Her next statement defies understanding:
"We have a son at university, and he was saying ‘you know the girls at university, when they ask you what kind of vehicle you drive they want you to be driving a smart car"
Yeah.... riiiiiight. Anyone who has been a university student recently can tell you that this statement isn't true.
The Green Party candidate doesn't help her much neither:
“I think that in this riding there’s certainly deep traditions about voting intentions and that’s what we want to shake,” he said. “We run into things like ‘my grandfather voted this way, my father voted this way and that’s what we’ve always voted.’ Greens, being relatively new on the block, it really takes time and a lot of effort to be able to shake that voting intention.”
When was the Green Party started again? 1983.
When was the Reform party started? 1990ish?
The descendents of the Reform party now occupy the government side of the House of Commons, and the Green Party has yet to occupy a single seat. I think the problem is not that you're 'too new' but maybe 'too radical'. Or with May, 'too stupid'.
Sunday, August 16, 2009
Independent drug resistant cases are appearing all around the world; USA, Canada, Singapore, Japan, Hong Kong and Denmark.
It makes logical sense that given the large amount of vaccines being given out that drug resistant strains of any virus are going to be found and communicated around to the general population eventually making any drugs we have irrelevant. So the question I have is are we really any further ahead? Should we really be spending tens or hundreds millions of dollars buying tens of millions of vaccines to inoculate people when really all we're doing is promoting drug resistant strains? Maybe people should just allow their bodies to develop resistances to yet another flu bug and continue to practice good hygiene rather than relying on drugs to keep them safe.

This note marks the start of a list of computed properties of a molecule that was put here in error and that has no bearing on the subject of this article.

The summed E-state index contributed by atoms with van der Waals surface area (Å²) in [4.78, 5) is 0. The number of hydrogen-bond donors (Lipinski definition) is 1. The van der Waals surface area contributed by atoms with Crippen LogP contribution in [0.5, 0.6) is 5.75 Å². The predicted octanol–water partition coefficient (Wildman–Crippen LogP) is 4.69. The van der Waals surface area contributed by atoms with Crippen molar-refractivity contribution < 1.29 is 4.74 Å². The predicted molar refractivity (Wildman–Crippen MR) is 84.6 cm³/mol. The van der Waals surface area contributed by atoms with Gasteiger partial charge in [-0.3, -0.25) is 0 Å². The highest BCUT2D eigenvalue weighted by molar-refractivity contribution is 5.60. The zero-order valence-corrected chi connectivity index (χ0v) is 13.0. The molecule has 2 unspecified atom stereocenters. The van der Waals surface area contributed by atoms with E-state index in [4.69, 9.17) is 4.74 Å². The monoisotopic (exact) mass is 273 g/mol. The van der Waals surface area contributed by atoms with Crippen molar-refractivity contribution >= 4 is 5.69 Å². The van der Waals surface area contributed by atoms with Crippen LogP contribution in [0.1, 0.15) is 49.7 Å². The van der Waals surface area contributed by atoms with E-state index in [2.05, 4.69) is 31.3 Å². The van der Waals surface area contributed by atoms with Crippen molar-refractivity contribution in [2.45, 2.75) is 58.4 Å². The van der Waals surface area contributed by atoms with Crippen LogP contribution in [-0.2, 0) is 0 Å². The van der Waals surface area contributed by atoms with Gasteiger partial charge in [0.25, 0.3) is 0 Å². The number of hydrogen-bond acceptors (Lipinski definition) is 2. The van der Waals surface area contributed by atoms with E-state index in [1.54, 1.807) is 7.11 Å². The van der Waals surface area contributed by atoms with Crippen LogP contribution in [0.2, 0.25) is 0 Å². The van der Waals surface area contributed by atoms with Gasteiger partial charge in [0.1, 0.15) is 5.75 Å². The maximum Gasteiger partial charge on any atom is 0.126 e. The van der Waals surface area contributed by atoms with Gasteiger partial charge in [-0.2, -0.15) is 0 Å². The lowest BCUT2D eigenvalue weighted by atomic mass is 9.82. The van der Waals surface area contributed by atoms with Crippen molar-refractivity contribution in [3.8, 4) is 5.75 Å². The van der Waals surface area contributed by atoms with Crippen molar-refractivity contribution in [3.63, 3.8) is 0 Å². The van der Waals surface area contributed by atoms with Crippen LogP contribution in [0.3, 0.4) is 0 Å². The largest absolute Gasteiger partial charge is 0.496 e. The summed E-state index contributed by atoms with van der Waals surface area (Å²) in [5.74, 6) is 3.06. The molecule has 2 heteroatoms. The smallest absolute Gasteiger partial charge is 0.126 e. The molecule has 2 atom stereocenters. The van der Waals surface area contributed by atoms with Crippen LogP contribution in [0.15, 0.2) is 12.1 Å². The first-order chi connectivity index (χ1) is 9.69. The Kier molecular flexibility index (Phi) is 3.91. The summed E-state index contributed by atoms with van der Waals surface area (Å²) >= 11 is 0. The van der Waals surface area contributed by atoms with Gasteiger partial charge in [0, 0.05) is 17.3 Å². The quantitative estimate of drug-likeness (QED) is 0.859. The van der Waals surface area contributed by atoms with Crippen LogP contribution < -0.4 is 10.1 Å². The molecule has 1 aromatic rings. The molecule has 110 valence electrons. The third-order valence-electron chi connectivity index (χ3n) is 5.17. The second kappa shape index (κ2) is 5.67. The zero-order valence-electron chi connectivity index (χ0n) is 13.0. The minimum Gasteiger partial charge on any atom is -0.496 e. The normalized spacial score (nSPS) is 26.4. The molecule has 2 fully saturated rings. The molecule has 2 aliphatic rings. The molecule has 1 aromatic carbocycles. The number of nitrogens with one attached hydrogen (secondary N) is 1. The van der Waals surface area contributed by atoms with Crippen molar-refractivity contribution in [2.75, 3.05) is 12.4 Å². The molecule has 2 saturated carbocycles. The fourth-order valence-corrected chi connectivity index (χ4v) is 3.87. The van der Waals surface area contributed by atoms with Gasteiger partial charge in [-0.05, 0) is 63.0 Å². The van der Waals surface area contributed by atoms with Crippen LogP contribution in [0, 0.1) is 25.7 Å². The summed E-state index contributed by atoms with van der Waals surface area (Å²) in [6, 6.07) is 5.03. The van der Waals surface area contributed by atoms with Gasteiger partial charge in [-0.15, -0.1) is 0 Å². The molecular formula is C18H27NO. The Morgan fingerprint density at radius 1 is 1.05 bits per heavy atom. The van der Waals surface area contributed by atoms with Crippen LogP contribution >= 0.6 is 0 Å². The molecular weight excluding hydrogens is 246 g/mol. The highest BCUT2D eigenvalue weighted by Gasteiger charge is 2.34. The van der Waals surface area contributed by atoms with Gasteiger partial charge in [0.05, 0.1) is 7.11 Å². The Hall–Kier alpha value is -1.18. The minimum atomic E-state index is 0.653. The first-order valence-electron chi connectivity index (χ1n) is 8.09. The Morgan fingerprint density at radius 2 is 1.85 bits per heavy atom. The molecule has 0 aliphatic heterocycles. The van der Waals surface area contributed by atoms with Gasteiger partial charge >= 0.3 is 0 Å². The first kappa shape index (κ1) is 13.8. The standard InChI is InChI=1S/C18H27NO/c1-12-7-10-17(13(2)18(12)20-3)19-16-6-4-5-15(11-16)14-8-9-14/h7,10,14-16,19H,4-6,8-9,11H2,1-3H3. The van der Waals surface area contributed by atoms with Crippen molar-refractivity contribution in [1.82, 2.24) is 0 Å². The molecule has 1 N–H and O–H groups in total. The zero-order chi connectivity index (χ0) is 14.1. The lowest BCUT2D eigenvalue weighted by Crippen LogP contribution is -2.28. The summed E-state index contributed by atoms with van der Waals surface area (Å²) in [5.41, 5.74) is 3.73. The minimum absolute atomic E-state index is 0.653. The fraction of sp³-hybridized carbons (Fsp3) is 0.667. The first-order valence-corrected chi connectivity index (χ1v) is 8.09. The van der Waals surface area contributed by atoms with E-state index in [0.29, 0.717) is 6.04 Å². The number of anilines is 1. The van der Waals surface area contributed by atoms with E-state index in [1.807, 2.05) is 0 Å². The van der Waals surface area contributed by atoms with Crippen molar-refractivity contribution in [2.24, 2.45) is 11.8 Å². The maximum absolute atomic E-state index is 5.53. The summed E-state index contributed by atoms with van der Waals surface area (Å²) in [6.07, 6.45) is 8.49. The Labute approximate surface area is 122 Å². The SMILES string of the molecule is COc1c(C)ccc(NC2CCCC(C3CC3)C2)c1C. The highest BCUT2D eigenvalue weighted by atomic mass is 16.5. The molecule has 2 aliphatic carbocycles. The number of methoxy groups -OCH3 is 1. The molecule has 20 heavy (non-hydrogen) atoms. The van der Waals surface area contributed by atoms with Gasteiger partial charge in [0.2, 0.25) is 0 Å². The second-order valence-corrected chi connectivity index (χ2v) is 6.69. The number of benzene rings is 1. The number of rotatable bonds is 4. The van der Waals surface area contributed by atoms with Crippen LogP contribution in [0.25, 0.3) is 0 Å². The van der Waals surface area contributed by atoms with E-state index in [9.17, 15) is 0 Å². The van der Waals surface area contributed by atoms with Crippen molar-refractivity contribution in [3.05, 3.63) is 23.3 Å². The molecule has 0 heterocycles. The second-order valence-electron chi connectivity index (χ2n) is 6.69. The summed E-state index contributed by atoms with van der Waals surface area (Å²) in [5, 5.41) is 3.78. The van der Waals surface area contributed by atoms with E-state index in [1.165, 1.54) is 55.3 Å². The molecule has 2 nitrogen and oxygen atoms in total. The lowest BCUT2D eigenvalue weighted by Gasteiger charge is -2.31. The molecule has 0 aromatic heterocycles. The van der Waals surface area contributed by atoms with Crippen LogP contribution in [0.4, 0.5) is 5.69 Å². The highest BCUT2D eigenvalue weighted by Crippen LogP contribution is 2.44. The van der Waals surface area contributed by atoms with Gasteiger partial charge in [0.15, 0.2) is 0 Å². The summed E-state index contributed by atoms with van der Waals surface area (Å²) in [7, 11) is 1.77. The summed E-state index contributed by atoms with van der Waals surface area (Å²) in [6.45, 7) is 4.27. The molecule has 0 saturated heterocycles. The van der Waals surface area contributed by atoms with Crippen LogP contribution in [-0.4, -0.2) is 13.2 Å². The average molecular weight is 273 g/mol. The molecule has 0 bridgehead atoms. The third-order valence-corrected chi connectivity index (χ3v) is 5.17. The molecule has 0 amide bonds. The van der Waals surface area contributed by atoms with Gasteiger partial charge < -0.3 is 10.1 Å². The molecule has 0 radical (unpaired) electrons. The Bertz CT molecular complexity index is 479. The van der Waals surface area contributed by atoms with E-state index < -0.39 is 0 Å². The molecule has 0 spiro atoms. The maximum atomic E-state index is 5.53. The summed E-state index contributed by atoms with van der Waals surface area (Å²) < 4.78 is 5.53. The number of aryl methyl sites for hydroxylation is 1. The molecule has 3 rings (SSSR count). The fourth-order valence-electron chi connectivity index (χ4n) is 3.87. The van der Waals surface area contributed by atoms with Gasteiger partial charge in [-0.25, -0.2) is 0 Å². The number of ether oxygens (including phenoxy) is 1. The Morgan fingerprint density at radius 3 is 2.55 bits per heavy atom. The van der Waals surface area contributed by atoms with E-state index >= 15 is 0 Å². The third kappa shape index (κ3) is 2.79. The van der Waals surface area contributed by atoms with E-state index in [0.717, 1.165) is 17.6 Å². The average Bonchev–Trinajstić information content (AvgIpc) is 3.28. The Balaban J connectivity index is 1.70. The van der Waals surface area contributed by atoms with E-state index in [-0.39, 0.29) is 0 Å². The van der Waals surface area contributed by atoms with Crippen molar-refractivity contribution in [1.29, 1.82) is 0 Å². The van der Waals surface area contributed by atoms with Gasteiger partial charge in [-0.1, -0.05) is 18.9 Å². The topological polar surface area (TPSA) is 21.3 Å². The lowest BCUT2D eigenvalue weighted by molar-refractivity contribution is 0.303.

Monday, August 10, 2009
Now, before I say anything more, I should warn you that I am employed in the nuclear industry so I am biased, but I feel that so long as I can justify my arguments it should not be a reason to ignore me completely.
The Canadian Coalition for Nuclear Responsibility is an organization that is opposed to nuclear power entirely. No exceptions. I feel its an oxymoron because instead of pushing for 'responsible' use of nuclear power as its name suggests, there is no use of nuclear power that they consider to be 'responsible' except those measures to eliminate it entirely. I learned about it after reading an article in the Globe and Mail concerning Canada's nuclear know-how being in danger of extinction.
Or something like that.
The CCNR pushes a lot of theories trying to make nuclear energy look dangerous, even postulating in one article back in the 80s that the chance of a nuclear meltdown in Canada (similar to Chernobyl) is approximately 1 in 15. Since then roughly 20 years have passed so the expected number of nuclear meltdowns in Canada alone should have been 1.33. Since there's been not a single one anywhere in the world in the last 20 years I'd say that their calculations are busted.
The CCNR also argues that Chernoyl like events can happen in Canada, which is a laughable suggestion. Chernobyl occurred because of a massive top-to-bottom failure in training, scientific supervision and common sense. Simply put, the people running Chernobyl decided that they wanted to push the envelope of what was allowed for the reactor's operation. When safety systems kicked in to prevent them from doing so, they manually overrode them one at a time until they had disabled pretty much all their safety systems. They then ran the reactor to the point where they actually had no information about the status of the reactor itself, specifically the reactivity in the core. Little wonder that a few seconds later the whole thing exploded.
The CCNR points to events like the 1958 Chalk River 'disaster' as an example of Canadian-made nuclear Chernobyls. But in that incident too the fault lay with inexperienced operators, human errors and a failure of maintenance on crucial safety systems. Canada learned from the 1958 event however and reactors today in Canada have strong mechanical safety systems. Moreover, ultimately the radioactive 'fallout' from the 1958 event was limited.
So suffice it to say that I'm not someone who thinks highly of the CCNR's opinions on nuclear issues. So when in the article mentioned above the CCNR advocates using accelerators to produce medical isotopes I'm a little skeptical, however from experience I know that it is possible to create medical isotopes from them. But not on the scale that is necessary, moreover the types of isotopes that are possible to be created remain limited and the method untested. So I would be wary of the price tags that are being thrown around.